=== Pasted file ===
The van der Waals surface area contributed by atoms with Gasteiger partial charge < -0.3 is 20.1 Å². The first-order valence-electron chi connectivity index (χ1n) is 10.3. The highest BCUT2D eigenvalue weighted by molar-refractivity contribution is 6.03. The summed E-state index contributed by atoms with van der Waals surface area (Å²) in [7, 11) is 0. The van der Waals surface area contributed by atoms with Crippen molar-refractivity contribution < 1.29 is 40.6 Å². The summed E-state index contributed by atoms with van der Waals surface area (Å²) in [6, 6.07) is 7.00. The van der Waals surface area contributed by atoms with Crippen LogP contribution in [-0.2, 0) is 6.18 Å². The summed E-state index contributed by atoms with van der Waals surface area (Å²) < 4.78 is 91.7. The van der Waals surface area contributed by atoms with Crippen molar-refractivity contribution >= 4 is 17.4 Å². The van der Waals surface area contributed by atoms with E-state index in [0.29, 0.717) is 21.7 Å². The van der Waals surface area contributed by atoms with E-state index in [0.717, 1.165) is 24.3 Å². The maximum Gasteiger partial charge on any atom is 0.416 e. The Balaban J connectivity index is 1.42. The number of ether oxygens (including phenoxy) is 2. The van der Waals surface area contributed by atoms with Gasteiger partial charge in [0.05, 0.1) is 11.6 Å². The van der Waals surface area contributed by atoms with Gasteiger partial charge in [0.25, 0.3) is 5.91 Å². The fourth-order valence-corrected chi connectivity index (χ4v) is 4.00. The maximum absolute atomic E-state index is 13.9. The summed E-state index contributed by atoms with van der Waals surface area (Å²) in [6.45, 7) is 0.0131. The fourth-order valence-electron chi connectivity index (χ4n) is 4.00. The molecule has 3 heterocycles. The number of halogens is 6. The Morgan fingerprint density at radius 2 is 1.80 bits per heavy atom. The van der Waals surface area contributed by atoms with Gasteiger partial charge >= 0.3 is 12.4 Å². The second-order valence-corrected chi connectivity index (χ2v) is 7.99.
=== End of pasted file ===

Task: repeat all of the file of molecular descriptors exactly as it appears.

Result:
The van der Waals surface area contributed by atoms with Gasteiger partial charge < -0.3 is 20.1 Å². The first-order valence-electron chi connectivity index (χ1n) is 10.3. The highest BCUT2D eigenvalue weighted by molar-refractivity contribution is 6.03. The summed E-state index contributed by atoms with van der Waals surface area (Å²) in [7, 11) is 0. The van der Waals surface area contributed by atoms with Crippen molar-refractivity contribution < 1.29 is 40.6 Å². The summed E-state index contributed by atoms with van der Waals surface area (Å²) in [6, 6.07) is 7.00. The van der Waals surface area contributed by atoms with Crippen LogP contribution in [-0.2, 0) is 6.18 Å². The summed E-state index contributed by atoms with van der Waals surface area (Å²) < 4.78 is 91.7. The van der Waals surface area contributed by atoms with Crippen molar-refractivity contribution >= 4 is 17.4 Å². The van der Waals surface area contributed by atoms with E-state index in [0.29, 0.717) is 21.7 Å². The van der Waals surface area contributed by atoms with E-state index in [0.717, 1.165) is 24.3 Å². The maximum Gasteiger partial charge on any atom is 0.416 e. The Balaban J connectivity index is 1.42. The number of ether oxygens (including phenoxy) is 2. The van der Waals surface area contributed by atoms with Gasteiger partial charge in [0.05, 0.1) is 11.6 Å². The van der Waals surface area contributed by atoms with Gasteiger partial charge in [0.25, 0.3) is 5.91 Å². The fourth-order valence-corrected chi connectivity index (χ4v) is 4.00. The maximum absolute atomic E-state index is 13.9. The summed E-state index contributed by atoms with van der Waals surface area (Å²) in [6.45, 7) is 0.0131. The fourth-order valence-electron chi connectivity index (χ4n) is 4.00. The molecule has 3 heterocycles. The number of halogens is 6. The Morgan fingerprint density at radius 2 is 1.80 bits per heavy atom. The van der Waals surface area contributed by atoms with Gasteiger partial charge >= 0.3 is 12.4 Å². The second-order valence-corrected chi connectivity index (χ2v) is 7.99.